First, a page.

NEW BOSTON IS COMING, FASTER AND MORE WIDELY THAN EVER

widett

^ Widett Circle reconceived : focal point for the “10 people on twitter” (actually more like 70-80) ?
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Whatever negatives the anti-Olympics constituency may have hurled into New Boston’s machine, its inexorable progress has not suffered even one nick. In the past few days the BRA has approved several major new projects, all over the City; including affordable living quarters near North Station, the Harmon Apartments in Dorchester, a new AC Hotel in the South , a big mixed-use development at 1650 Commonwealth Avenue, and the re-purposing of Dorchester Avenue from Andrew Square to the Post Office. This last was a feature of Boston 2024’s Olympic Plan. It will now go forward. So will a major expansion of South Station, as soon as the US Post Office administration approves this vast and complicated rearranging.

Today we add reports aplenty that the rebuilding of Widett Circle has moved from talk to plan. (Widett Circle is the huge, mostly open area between Massachusetts Avenue and Southampton Street, between South Bay Mall and the I-93 exit at Albany Street.) Widett now hosts the City’s meat packing, food distribution industry — no minor matter at all.

Do the meat packers object to being re- purposes ? Do they insist on staying put ? To read what the anti-Olympics crowd tweeted, you’d think these meat guys were A tribe of Native Americans, facing eviction from sacred tribal grounds. After all, didn’t the anti-2024 bards tweet dozens of haikus to the beauty of meat packing ? ens of poems to the hard-working meat me ?140-character epics to the Widett tribe’s holy soil ?

One might almost have thought, watching the USOC give our City the finger, that the 2024 Committee’s Widett plan would get nixed by the City’s “tone police.” Yet here we are. Sara Myerson, who now heads Mayor Walsh’s Imagine2030 initiative, discussed Widett plans with The Boston Globe two weeks ago. Those plans include the possibility of building a deck over the major railroad tracks that pass through Widett, the possibly prohibitive cost thereof., and alternatives. I quote the following from that article :

“The Widett redevelopment will probably be one of the most high-profile changes put in place by Walsh’s Imagine Boston 2030 plan, which is expected to be done in 2017.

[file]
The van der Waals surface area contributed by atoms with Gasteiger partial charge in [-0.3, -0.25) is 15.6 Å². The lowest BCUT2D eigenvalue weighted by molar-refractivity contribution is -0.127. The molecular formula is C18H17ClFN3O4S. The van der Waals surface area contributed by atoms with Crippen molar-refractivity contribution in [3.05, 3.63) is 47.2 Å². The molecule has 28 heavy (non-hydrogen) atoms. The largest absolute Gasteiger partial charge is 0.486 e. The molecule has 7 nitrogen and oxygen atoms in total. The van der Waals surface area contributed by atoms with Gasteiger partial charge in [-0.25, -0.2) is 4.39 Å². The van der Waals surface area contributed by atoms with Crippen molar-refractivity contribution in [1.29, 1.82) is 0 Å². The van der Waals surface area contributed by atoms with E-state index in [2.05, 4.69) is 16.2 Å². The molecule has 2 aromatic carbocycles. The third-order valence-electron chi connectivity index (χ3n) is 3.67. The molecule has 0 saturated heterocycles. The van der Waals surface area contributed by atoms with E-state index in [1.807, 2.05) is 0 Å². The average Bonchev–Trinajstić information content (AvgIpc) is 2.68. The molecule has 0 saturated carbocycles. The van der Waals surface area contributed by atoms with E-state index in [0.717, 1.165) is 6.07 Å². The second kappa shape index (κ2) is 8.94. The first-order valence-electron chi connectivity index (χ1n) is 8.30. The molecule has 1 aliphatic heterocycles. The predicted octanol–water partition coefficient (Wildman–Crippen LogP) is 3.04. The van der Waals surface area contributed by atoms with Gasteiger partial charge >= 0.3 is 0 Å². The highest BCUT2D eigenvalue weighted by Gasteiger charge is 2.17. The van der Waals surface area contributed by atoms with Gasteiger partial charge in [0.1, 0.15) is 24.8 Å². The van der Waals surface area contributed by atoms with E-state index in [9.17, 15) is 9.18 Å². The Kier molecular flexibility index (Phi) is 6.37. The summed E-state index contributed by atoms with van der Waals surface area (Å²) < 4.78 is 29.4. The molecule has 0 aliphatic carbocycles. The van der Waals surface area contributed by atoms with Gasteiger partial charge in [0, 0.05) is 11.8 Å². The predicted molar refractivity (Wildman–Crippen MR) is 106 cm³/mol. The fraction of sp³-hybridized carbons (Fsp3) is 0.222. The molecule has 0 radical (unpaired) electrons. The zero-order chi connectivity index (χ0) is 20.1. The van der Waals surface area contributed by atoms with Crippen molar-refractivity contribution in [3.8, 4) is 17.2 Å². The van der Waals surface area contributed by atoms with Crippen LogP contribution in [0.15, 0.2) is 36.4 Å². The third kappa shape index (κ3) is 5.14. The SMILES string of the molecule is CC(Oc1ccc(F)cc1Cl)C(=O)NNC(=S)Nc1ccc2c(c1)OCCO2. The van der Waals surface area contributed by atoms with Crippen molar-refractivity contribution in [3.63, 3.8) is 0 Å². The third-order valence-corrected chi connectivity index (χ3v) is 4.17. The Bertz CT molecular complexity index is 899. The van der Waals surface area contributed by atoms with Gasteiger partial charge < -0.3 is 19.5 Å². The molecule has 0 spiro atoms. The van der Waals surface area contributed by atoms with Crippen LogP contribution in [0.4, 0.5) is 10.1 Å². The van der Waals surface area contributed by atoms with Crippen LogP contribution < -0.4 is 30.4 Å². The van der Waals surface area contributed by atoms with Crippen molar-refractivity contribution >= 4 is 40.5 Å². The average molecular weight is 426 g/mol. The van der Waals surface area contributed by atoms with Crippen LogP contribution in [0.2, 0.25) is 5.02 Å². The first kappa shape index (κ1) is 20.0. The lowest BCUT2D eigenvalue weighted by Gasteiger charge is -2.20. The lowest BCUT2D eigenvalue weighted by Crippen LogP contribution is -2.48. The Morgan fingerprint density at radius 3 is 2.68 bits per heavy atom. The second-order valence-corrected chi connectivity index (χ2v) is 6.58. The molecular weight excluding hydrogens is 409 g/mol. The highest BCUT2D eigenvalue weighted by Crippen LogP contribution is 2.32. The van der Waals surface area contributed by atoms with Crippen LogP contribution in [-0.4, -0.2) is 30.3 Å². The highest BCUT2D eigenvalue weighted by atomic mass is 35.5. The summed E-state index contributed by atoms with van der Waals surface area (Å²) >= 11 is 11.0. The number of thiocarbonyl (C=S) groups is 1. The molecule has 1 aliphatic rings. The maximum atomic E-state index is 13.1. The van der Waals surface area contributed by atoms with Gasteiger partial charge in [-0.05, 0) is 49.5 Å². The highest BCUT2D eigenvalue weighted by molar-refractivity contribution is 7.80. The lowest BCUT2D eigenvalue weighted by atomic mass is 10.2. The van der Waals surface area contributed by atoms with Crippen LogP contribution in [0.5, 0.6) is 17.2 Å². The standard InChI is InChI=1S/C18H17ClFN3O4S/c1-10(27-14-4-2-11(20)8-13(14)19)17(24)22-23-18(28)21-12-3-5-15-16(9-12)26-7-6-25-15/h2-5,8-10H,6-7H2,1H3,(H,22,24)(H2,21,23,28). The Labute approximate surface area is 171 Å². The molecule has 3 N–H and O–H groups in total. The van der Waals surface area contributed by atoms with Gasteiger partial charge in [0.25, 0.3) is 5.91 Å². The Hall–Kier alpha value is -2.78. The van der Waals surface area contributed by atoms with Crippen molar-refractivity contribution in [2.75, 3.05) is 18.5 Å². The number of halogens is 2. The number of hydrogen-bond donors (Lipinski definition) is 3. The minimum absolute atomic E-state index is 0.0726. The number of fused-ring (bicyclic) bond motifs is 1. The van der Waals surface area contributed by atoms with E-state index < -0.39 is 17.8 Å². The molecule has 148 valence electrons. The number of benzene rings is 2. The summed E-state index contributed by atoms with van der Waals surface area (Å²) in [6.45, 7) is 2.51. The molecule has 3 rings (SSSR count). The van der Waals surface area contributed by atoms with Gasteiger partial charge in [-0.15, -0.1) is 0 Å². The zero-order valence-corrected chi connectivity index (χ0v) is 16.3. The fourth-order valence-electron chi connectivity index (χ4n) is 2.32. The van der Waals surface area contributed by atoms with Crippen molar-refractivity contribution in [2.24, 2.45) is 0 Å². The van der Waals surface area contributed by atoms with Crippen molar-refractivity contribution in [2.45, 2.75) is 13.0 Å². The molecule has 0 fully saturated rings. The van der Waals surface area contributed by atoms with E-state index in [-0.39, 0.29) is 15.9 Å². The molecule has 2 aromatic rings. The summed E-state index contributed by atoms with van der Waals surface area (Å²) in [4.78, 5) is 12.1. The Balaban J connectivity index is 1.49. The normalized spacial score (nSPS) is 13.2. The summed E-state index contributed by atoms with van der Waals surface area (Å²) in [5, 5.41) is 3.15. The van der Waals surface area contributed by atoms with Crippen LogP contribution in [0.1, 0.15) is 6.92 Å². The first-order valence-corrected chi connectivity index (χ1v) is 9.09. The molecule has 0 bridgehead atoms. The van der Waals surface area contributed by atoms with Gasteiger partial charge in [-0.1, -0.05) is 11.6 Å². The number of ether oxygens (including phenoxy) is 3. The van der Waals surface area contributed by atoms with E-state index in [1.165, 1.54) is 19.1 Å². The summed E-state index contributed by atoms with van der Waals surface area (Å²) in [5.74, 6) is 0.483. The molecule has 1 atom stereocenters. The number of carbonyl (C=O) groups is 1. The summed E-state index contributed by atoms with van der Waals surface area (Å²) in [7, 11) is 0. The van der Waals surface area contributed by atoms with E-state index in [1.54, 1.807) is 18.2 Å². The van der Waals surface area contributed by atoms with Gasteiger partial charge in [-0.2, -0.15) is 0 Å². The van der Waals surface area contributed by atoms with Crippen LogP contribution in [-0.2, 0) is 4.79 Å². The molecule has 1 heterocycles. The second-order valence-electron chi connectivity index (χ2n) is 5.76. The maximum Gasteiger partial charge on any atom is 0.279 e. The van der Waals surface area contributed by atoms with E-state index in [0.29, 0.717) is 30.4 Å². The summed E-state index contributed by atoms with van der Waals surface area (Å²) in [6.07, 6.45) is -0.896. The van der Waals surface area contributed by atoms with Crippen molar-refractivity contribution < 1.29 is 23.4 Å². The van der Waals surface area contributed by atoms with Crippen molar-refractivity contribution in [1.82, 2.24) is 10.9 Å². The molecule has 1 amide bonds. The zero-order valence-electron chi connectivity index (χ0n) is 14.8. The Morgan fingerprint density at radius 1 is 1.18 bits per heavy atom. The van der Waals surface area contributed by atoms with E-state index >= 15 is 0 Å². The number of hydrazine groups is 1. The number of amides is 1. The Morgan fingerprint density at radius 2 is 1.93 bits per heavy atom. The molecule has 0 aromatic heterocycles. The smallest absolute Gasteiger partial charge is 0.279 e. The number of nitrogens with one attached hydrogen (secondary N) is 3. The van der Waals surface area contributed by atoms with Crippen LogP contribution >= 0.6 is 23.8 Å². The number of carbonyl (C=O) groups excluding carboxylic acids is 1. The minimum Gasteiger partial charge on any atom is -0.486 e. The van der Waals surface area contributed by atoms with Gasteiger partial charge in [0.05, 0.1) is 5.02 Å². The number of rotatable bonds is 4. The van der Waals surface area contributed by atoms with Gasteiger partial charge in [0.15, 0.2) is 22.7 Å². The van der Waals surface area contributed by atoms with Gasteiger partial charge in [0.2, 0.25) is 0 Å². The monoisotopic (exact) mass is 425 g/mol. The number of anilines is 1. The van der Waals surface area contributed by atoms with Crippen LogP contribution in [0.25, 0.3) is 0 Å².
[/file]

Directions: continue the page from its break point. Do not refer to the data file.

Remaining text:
“On Thursday night, the Boston Redevelopment Authority took the next step in the process when it selected New York-based HR&A Advisors to work with Boston’s Utile in running the master-planning effort. Myerson said it’s not clear when Boston would seek a developer for Widett. City officials, she said, need to have a better idea of what they want built.

“The wholesalers probably won’t want to wait much longer for some answers, though. Boston 2024 had been negotiating to find a new home for them in Marine Industrial Park, on land in South Boston controlled by the Massachusetts Port Authority. Massport’s chief executive, Thomas Glynn, said officials at the authority plan to meet with a broker representing the wholesalers this month to discuss what they would require.”

Disturbing, it might sound, that the City plans public meetings in connection with Widett futures. Do we really want to go there, after seeing what became of “public:” meetings for the 2024 Bid ? Yet the outcome of the passionately opposed 3200- Washington Street development in Egleston Square suggests that opening a major project to protesters need not squelch it. Approval thereof was granted by the BRA last night, despite a full room including dozens of loud opponents. (I have seen the opposition personally, having attended a 3j200 Washington Street meeting about a month ago.)

Why did 3200 Washington Street succeed, when the loudly opposed 2024 Bid failed ? As I see it, there’s two major factors : one, the 3200 Project also had strong support right there in the neighborhood, and those supporters showed up at public meetings to say so; and two, 3200 Washington threatened only one geographic segment of the anti-development constituency, whereas Boston 2024 threatened all of it at one time.

My guess is that Widett will face more powerful and better-prepared opposition than 3200 Washington did. For the anti Olympics folks, Widett Circle became a big deal, a flash point. I expect to see and hear lots of vilification, personal attacks upon City Hall people including the Mayor, slogans and buzzwords, and those famous “10 people on twitter” (actually more like 70 to 80) boiling up cray cray all over the place. Indeed, they’ve already begun. If you search the hashtag #Widett on twitter you’ll see the tweets as red and sharp as a lobster clawing at your face.

Menawhile, as #Widett draws all the lobsters, the rest of the city goes on fishing, hauling traps; BRA on the move roaring like a cigarette boat making way to a harbor entirely different than Boston has settled into. That’s not imagination at all. It is real. 2030.

Lastly, let’s remember the big catch : a huge boost in real estate taxes. You want all those new high schools, gyms, libraries ? You want “affordable” housing ? Well, you can’t get them without money. Real estate taxes boosted big time by the utterly reconstructed City will get them for you.

Be clear about what you wish fir, oh lobsters of Boston.

—- Mike Freedberg / Here and Sphere

Author: hereandsphere

Here and Sphere is an online journal of news, opinion, reviews, advice, & bits n' pieces of everything else - from HERE to SPHERE...... Co-founded by Michael Freedberg, a long-time Boston Phoenix journalist, and Heather Cornell, a South Coast Massachusetts columnist and editor.

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